From an early age Susan Smith lived in a troubled environment, in a wealthy family that was overly concerned with appearances. This resulted in one of the most barbaric crimes that a human being can commit: killing her own children.
However, the case of Susan Smith highlights two distinct points of view. Was she just a victim of the abuse she suffered, or a cold-hearted murderer of her two young children?
Childhood and Adolescence of Susan Smith
Susan Smith’s childhood was disturbing. Due to a tumultuous marriage between her parents, full of aggression, they divorced when she was seven years old, and soon after, her father Harry, at the age of 37, committed suicide.
Her mother Linda, weeks after her divorce, took up a new relationship. Beverly “Bev” Russell, a successful local businessman. Linda and her children moved from their small modest home to Bev’s house, located in a great location in Union.
Susan had been a sad and introspective child. Her mother was never good at solving her emotional problems, and her father’s suicide seemed to create a wound that never healed.
During her adolescence Susan became popular at school, she was a very attractive young woman and seemed to take leading positions in school activities. On the outside everything looked good, but Susan carried with her a big family secret. At the age of 16 her stepfather started to molest her.
One of the most intriguing parts of this story was Linda’s conduct in the face of abuse. Susan told her mother and Social Services what had happened. Bev stayed away from the family for a few weeks, but after a few sessions of “family counseling” he returned to normal family life.
But after that, Susan was severely punished for exposing what was described by her mother as “family conflicts.” Appearances seemed to matter more than her daughter’s well-being.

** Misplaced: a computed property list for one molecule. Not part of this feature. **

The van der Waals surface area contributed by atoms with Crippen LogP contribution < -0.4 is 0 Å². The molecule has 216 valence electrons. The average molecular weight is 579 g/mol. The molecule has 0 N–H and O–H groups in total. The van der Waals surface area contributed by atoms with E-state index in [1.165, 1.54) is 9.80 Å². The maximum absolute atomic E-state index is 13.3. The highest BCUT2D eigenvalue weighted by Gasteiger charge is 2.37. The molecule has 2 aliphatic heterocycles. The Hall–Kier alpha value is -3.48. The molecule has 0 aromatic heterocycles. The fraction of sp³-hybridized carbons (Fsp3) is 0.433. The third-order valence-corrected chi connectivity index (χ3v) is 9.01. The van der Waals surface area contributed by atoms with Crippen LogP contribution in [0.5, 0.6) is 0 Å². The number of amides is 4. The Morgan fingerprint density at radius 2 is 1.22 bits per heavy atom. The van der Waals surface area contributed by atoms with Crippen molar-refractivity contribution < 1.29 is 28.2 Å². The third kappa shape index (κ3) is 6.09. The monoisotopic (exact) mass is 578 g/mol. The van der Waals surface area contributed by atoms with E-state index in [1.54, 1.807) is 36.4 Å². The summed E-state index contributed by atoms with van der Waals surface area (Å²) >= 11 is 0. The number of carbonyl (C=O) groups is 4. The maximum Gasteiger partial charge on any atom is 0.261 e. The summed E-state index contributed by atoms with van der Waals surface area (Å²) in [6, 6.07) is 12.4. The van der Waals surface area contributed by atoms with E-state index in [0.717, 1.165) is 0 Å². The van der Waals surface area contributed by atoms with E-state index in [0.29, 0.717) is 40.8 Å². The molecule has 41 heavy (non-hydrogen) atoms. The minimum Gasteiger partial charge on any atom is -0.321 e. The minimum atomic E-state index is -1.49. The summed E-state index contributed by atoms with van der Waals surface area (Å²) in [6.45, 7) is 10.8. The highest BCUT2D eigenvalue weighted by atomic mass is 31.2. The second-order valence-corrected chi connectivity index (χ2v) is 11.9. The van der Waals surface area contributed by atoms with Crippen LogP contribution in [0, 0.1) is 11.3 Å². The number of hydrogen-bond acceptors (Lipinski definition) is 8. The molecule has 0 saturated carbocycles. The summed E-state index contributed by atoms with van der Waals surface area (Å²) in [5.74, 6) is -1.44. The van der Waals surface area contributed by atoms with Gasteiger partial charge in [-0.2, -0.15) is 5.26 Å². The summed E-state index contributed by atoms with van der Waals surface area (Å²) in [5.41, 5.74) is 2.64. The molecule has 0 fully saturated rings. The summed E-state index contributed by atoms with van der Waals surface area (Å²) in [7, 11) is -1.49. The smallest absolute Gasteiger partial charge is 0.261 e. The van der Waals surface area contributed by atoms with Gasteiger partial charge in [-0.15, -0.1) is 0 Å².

As you can imagine, the sexual abuse continued and this time with more frequency. It was as if Bev had acquired the right to do whatever he wanted.
There was even an episode at the end of high school where Susan sought help from a school counselor. She seemed exhausted by the situation and desperate for help. She was told to press charges, which she refused to do. Bev was influential in the community, had good lawyers who would know how to successfully suppress situations like this.
Out of Control
In the summer of 1988, Susan got a temporary job as a cashier at a local grocery store. What was only supposed to last a few months, resulted in a promotion to accountant at the store.
At this time Susan was having sex with at least three men. A married man older than her who was an employee at the same store; another younger co-worker; and Bev, her stepfather.
Susan became pregnant and had an abortion. The married man broke off their extramarital relationship and her reaction to the breakup was to attempt suicide by taking painkillers. While being treated in the hospital, she admitted that she had already attempted suicide when she was thirteen.
David Smith, Susan’s first husband
In this same period, Susan began to have a relationship with David, also a co-worker. At the time David was engaged to another woman and broke it off to be with Susan. She soon became pregnant and they decided to get married.
Susan and David Smith were married on March 15, 1991 and moved into David’s great-grandmother’s home; the two could not afford to buy a house. David’s parents were grieving the recent loss of another son who died of Crohn’s disease just 11 days before Susan and David’s wedding.